|»5 Minute Wrap Up by Equitymaster|
On This Day - 7 AUGUST 2018
The Stock That Goes Up 4 Times Every 10 Years
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Mr Sharma and Mr Patel once lived in the same neighbourhood. They were colleagues and good friends. Both started investing when they joined their first job in 1990. But did it a little differently.
Mr Sharma was always a firm believer in physical assets. He had inherited some gold from his parents. And was determined to accumulate a lot more of the yellow metal. So that he could not just be carefree about his own retirement, but also leave enough for his future generations. Buying gold was hassle-free. And putting the new gold bars in the bank locker was extremely satisfying.
His friend Mr Patel, however, was keen to see his savings work. Quite literally.
He accidentally happened to read a book called 'One Up On Wall Street', which had been published just a year back, in 1989. He knew nothing about the author Peter Lynch. But the book had captivated his imagination about creating wealth. So, Mr Sharma decided to try it for himself. But initially with a small capital.
Following Peter Lynch's advice, he identified companies which sell his favourite products. He also made sure that the company had been around for a while, done well financially and could last decades. So, first he bought some stocks of Hindustan Unilever, followed by some Asian Paints and then Titan.
By 1995, both Mr Sharma and Mr Patel had invested about Rs 50,000 each of their savings in gold and stocks respectively. Both had very similar dreams and aspirations. Both were diligent about their investments. And hoped that they don't go wrong.
The only difference was that Mr Sharma could already boast of having a kilo of gold in his locker. Something that he could barter for a brand new Maruti 800 any day.
His friend Mr Patel, on the other hand, was facing some agony. Not only did he not have much to boast about, but his investments seemed to be going through a rough patch. The BSE Sensex had corrected by about 20% between January 1994 and January 1996. It was tough for him to stick to his conviction about the stocks. But he did.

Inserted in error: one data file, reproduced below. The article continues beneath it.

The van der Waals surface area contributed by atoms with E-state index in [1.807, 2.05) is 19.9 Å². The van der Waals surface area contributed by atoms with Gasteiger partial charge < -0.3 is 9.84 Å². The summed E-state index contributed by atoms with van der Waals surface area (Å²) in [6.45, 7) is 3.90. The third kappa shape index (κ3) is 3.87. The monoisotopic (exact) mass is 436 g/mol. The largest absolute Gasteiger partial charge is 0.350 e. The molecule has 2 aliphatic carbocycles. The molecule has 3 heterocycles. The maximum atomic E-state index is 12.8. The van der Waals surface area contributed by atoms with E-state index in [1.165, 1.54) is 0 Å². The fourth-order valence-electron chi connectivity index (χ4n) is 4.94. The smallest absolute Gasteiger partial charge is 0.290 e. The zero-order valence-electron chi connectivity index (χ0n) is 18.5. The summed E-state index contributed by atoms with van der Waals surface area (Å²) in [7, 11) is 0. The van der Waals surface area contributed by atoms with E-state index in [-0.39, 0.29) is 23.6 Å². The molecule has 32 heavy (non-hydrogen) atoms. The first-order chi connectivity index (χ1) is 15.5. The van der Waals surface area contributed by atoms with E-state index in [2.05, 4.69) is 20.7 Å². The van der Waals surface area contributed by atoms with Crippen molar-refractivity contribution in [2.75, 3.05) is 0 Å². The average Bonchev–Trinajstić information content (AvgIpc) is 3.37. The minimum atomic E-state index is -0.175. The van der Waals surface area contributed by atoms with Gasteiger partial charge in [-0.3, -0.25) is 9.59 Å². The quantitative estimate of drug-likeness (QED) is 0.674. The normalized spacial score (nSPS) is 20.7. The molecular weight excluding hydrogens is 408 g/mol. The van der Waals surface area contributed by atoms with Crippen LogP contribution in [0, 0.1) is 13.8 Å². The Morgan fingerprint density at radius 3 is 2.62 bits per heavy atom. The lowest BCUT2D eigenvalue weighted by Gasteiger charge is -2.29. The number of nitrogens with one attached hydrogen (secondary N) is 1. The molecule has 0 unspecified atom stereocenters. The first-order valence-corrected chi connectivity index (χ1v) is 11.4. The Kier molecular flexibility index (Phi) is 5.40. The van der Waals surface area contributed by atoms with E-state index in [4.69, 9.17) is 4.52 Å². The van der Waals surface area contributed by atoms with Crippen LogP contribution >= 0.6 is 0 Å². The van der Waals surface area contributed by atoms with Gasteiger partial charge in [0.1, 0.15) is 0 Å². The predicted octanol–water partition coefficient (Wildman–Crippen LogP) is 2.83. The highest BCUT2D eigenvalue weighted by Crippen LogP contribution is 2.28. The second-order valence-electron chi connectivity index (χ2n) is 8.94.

The same thing happened in 2003.
Eventually, the two friends changed jobs and moved to other cities.
But every few years, they caught up and discussed about their investments. And it was only Mr Patel who had loads of stories to tell. He talked about how much his favourite stock had fallen in the recent market crash. And how he got the opportunity to load up on it. He was convinced that his family would spend even more on the products that the companies produced, over the years. So, the stocks hedged that risk.
Mr Sharma, on the other hand, kept wondering how much more rental he will have to pay the bank for storing all his gold. Even though he was quite satisfied about the fact that gold would always be a good inflation hedge.
2008 turned out to be the year Mr Patel had been eagerly waiting for.
Stocks of the companies he only dreamt of buying were falling like pack of cards. He already had saved up enough capital for the right opportunity. And knew that it was a 'now or never' chance for him to really put his savings to work. Over the next twelve months he diligently bought the stocks he had carefully studied for years. The market's gyrations did not worry him. For by now he fully understood what Peter Lynch wanted to convey in his book. And had also managed to follow Buffett's golden advice to keep 'margin of safety' in his stocks.
That Mr Sharma kept telling him to move from stocks to gold did not shake Mr Patel's conviction one bit.
What do you think happened after this?
What if I asked you to complete the story?
Well, factually by the end of 2017, Mr Patel, would be at least two times richer than his friend.
As much as Mr Sharma was right in protecting his capital, he did not take the effort to make it slog. And as a result, over the decades, his capital was safe, with an inflation hedge, but nothing more.
Mr Patel's efforts to see his savings grow, that too in the safest possible manner, yielded big results over the years. Not only did his savings work harder, but they also compounded. And over several years, the result was magical.
If a movie producer had to adapt this story, he would have to show Mr Sharma driving a BMW and Mr Patel a Rolls Royce. He would have to show Mr Sharma living in a sprawling apartment in south Mumbai and Mr Patel in a sea facing bungalow.
You get the drift?
Well, like in a movie, this story also has several missing parts. Mr Patel would have certainly not got all his stocks right. But the majority that did, paid off brilliantly.
Also remember, the turning point in his investing journey was 2008. The stocks that he bought that year went on to multiply 4, 7, 9 and even 11 times in the next decade.
And why not? These stocks were compounding machines. Bought at a good discount and held for a long tenure, they were certain to pay off handsomely.
And did I tell you that the dividends these companies paid funded Mr Patel's family vacations abroad, all through the decade?
Wish you were in Mr Patel's shoes in 2008? Well. It's not too late! For I have already identified a stock that has multiplied 4 times every decade. And is set to repeat that feat.